Novato, CA, May 13, 2011 -- In his most outrageous performance yet, Congressman Devin Nunes, the southern San Joaquin Valley Republican lawmaker who accuses environmentalists of being Communists and attacks water officials who negotiate environmental agreements as sell-outs, has introduced a new bill that would eliminate or weaken most protections for the collapsing Bay-Delta ecosystem.
HR 1837, the San Joaquin Valley Reliability Act, introduced on May 11, would completely upend the existing system of environmental safeguards and water rights law. The bill, co-sponsored by Representatives Jeff Denham and Kevin McCarthy, proposes to:
- Shield federal and state contractors who export water from the Delta from any requirements to protect endangered species that are stronger than the Bay-Delta Accord of 1994, which was negotiated before the population collapse of Bay-Delta fisheries beginning in 2000 that led to the adoption of stronger new protections for chinook salmon, delta smelt, and other species. HR 1837 would jettison these protections, override numerous state and federal environmental laws, shift the burden for protecting the Delta environment and water quality from junior export contractors to more senior water rights holders, and pull the rug out from current efforts to develop a comprehensive ecosystem and water supply solution for the Delta.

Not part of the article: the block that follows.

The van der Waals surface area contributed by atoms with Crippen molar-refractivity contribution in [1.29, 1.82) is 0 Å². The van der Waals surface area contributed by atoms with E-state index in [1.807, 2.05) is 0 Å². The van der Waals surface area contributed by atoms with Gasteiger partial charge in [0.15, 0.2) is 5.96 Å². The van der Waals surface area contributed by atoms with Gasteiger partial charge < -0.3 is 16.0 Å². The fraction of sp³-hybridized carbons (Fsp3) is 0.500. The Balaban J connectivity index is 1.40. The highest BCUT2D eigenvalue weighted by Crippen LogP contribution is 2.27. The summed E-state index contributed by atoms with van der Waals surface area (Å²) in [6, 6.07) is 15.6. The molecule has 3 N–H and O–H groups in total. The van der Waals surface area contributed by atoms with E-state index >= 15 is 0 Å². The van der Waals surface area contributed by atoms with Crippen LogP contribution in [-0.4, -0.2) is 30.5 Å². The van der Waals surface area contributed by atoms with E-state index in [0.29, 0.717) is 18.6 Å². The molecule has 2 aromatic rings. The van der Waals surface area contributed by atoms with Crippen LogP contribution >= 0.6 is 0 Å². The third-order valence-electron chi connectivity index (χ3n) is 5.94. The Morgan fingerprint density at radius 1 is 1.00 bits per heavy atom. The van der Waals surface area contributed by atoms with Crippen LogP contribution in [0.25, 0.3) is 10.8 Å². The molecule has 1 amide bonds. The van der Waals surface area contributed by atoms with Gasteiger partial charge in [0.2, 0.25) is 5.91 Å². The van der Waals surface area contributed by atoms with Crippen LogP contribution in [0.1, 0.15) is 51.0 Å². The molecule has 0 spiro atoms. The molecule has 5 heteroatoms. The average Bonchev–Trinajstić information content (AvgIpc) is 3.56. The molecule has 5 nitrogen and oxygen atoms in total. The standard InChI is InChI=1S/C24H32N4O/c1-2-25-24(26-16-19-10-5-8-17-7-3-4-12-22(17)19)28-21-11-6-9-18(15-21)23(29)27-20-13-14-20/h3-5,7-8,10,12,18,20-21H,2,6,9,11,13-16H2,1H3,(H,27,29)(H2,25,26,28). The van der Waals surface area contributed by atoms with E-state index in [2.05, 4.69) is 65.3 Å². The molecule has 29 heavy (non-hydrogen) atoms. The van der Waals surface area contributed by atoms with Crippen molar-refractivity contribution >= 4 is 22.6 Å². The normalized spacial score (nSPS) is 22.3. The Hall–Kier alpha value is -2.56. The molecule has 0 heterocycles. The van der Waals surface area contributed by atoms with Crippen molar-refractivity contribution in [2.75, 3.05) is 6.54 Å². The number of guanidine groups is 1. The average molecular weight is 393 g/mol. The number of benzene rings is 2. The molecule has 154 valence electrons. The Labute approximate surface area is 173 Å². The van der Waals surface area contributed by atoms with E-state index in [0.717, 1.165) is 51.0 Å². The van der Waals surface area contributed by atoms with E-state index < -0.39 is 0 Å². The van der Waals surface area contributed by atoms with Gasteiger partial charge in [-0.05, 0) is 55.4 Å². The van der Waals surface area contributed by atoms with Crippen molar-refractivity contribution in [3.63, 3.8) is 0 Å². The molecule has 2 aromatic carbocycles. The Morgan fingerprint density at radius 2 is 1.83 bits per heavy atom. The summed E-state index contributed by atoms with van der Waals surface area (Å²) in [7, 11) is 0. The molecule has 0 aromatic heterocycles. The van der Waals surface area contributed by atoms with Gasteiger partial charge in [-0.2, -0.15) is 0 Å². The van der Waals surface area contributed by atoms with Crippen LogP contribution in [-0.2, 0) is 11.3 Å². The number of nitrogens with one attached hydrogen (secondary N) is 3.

- Repeal the historic agreement to restore fisheries and flows to the dewatered San Joaquin River below Friant Dam. HR 1837 would substitute a “restoration” program to release a mere trickle of water – a tiny fraction of what is needed to bring back the river’s once great salmon run – and prohibit the state of California from adopting its own restoration requirements.
- Gut key provisions of federal water reform law – the Central Valley Project Improvement Act – by blocking the Act’s most significant reform, the allocation of 800,000 acre-feet of project supply to ecosystem restoration, unless a substitute supply is provided to contractors by 2016; removing the requirement to use tiered pricing to promote conservation; and putting constraints on the use of the Restoration Fund created to support salmon restoration and other projects.
“If enacted, HR 1837 would have us tackling the looming extinction crisis for the Bay-Delta with little more than a band aid and a get well card,” said Gary Bobker, program director at The Bay Institute. “Californians deserve better from their elected officials than recipes for undoing a generation of environmental reforms.”
“California continues to face statewide water challenges, but the solution has never been to arbitrarily waive all federal laws, nor is the solution to ignore decades of science,” said Senator Dianne Feinstein in a statement issued by her office in response to the introduction of HR 1837.
What you can do:
Urge your Congressional representative to oppose HR 1837 as a reckless assault on state and federal water reforms and enviornmental protections that stand between the Bay-Delta system and the irrevocable loss of its species and habitats.
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